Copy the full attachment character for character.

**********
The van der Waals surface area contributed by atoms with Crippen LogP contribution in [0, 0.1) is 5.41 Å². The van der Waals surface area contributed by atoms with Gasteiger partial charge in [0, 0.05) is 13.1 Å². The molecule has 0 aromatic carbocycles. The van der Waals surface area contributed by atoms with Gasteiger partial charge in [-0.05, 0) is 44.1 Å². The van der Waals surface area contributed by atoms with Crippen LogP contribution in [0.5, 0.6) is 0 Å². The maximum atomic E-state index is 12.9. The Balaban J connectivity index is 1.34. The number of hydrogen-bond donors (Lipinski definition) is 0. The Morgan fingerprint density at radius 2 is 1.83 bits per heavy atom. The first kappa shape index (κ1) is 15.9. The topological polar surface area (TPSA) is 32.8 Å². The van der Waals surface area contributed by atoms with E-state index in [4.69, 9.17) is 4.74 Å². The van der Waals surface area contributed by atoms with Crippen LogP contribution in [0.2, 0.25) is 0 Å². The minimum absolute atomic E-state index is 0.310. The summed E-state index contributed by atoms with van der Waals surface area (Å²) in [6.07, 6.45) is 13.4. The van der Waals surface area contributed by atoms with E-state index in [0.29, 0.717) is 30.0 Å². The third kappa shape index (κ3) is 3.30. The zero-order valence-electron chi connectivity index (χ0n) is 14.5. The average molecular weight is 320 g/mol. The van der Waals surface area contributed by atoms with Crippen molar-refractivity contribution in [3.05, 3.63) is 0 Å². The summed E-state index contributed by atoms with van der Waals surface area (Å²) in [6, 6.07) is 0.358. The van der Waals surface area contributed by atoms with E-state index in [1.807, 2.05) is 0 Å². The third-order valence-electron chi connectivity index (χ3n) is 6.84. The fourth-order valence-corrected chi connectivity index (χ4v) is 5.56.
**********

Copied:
The van der Waals surface area contributed by atoms with Crippen LogP contribution in [0, 0.1) is 5.41 Å². The van der Waals surface area contributed by atoms with Gasteiger partial charge in [0, 0.05) is 13.1 Å². The molecule has 0 aromatic carbocycles. The van der Waals surface area contributed by atoms with Gasteiger partial charge in [-0.05, 0) is 44.1 Å². The van der Waals surface area contributed by atoms with Crippen LogP contribution in [0.5, 0.6) is 0 Å². The maximum atomic E-state index is 12.9. The Balaban J connectivity index is 1.34. The number of hydrogen-bond donors (Lipinski definition) is 0. The Morgan fingerprint density at radius 2 is 1.83 bits per heavy atom. The first kappa shape index (κ1) is 15.9. The topological polar surface area (TPSA) is 32.8 Å². The van der Waals surface area contributed by atoms with E-state index in [4.69, 9.17) is 4.74 Å². The van der Waals surface area contributed by atoms with Crippen LogP contribution in [0.2, 0.25) is 0 Å². The minimum absolute atomic E-state index is 0.310. The summed E-state index contributed by atoms with van der Waals surface area (Å²) in [6.07, 6.45) is 13.4. The van der Waals surface area contributed by atoms with E-state index in [0.29, 0.717) is 30.0 Å². The third kappa shape index (κ3) is 3.30. The zero-order valence-electron chi connectivity index (χ0n) is 14.5. The average molecular weight is 320 g/mol. The van der Waals surface area contributed by atoms with Crippen molar-refractivity contribution in [3.05, 3.63) is 0 Å². The summed E-state index contributed by atoms with van der Waals surface area (Å²) in [6, 6.07) is 0.358. The van der Waals surface area contributed by atoms with E-state index in [1.807, 2.05) is 0 Å². The third-order valence-electron chi connectivity index (χ3n) is 6.84. The fourth-order valence-corrected chi connectivity index (χ4v) is 5.56.